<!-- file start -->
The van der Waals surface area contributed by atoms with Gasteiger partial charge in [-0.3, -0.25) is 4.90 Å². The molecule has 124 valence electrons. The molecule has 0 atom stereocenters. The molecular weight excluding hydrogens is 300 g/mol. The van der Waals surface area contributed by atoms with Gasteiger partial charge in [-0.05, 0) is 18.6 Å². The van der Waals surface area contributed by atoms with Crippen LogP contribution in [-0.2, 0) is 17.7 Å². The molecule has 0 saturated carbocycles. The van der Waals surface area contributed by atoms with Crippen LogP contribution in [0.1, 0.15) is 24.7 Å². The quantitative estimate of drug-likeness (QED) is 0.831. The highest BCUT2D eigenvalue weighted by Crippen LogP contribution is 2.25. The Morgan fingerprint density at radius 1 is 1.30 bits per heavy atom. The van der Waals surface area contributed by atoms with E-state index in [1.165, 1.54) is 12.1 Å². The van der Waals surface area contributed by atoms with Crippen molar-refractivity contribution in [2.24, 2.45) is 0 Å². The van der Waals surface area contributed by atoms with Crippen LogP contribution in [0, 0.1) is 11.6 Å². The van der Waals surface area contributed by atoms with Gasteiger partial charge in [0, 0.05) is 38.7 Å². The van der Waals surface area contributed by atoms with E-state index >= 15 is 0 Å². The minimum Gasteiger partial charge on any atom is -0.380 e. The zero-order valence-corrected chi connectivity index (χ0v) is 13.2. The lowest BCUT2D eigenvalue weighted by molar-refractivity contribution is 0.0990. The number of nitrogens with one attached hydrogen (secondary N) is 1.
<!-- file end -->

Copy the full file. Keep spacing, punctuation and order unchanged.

The van der Waals surface area contributed by atoms with Gasteiger partial charge in [-0.3, -0.25) is 4.90 Å². The molecule has 124 valence electrons. The molecule has 0 atom stereocenters. The molecular weight excluding hydrogens is 300 g/mol. The van der Waals surface area contributed by atoms with Gasteiger partial charge in [-0.05, 0) is 18.6 Å². The van der Waals surface area contributed by atoms with Crippen LogP contribution in [-0.2, 0) is 17.7 Å². The molecule has 0 saturated carbocycles. The van der Waals surface area contributed by atoms with Crippen LogP contribution in [0.1, 0.15) is 24.7 Å². The quantitative estimate of drug-likeness (QED) is 0.831. The highest BCUT2D eigenvalue weighted by Crippen LogP contribution is 2.25. The Morgan fingerprint density at radius 1 is 1.30 bits per heavy atom. The van der Waals surface area contributed by atoms with E-state index in [1.165, 1.54) is 12.1 Å². The van der Waals surface area contributed by atoms with Crippen molar-refractivity contribution in [2.24, 2.45) is 0 Å². The van der Waals surface area contributed by atoms with Crippen LogP contribution in [0, 0.1) is 11.6 Å². The van der Waals surface area contributed by atoms with Gasteiger partial charge in [0, 0.05) is 38.7 Å². The van der Waals surface area contributed by atoms with E-state index >= 15 is 0 Å². The minimum Gasteiger partial charge on any atom is -0.380 e. The zero-order valence-corrected chi connectivity index (χ0v) is 13.2. The lowest BCUT2D eigenvalue weighted by molar-refractivity contribution is 0.0990. The number of nitrogens with one attached hydrogen (secondary N) is 1.